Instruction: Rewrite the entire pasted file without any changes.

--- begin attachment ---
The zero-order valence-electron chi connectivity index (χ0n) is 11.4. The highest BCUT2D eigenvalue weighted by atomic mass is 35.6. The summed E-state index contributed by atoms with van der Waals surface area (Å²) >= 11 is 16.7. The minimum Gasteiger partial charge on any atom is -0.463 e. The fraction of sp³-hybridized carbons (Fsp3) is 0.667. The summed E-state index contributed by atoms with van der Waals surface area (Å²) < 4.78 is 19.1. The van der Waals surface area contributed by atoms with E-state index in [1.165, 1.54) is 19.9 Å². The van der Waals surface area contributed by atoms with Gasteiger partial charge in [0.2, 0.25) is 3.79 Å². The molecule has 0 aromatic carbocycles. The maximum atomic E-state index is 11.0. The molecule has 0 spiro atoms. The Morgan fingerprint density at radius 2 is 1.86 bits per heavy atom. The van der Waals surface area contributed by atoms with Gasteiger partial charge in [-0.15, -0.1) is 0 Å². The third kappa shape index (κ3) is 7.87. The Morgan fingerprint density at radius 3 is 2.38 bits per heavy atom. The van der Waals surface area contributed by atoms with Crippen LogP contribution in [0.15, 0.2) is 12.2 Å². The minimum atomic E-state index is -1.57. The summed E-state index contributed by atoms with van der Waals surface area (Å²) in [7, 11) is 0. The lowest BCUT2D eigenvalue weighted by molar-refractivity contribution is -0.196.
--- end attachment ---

The zero-order valence-electron chi connectivity index (χ0n) is 11.4. The highest BCUT2D eigenvalue weighted by atomic mass is 35.6. The summed E-state index contributed by atoms with van der Waals surface area (Å²) >= 11 is 16.7. The minimum Gasteiger partial charge on any atom is -0.463 e. The fraction of sp³-hybridized carbons (Fsp3) is 0.667. The summed E-state index contributed by atoms with van der Waals surface area (Å²) < 4.78 is 19.1. The van der Waals surface area contributed by atoms with E-state index in [1.165, 1.54) is 19.9 Å². The van der Waals surface area contributed by atoms with Gasteiger partial charge in [0.2, 0.25) is 3.79 Å². The molecule has 0 aromatic carbocycles. The maximum atomic E-state index is 11.0. The molecule has 0 spiro atoms. The Morgan fingerprint density at radius 2 is 1.86 bits per heavy atom. The van der Waals surface area contributed by atoms with Gasteiger partial charge in [-0.15, -0.1) is 0 Å². The third kappa shape index (κ3) is 7.87. The Morgan fingerprint density at radius 3 is 2.38 bits per heavy atom. The van der Waals surface area contributed by atoms with Crippen LogP contribution in [0.15, 0.2) is 12.2 Å². The minimum atomic E-state index is -1.57. The summed E-state index contributed by atoms with van der Waals surface area (Å²) in [7, 11) is 0. The lowest BCUT2D eigenvalue weighted by molar-refractivity contribution is -0.196.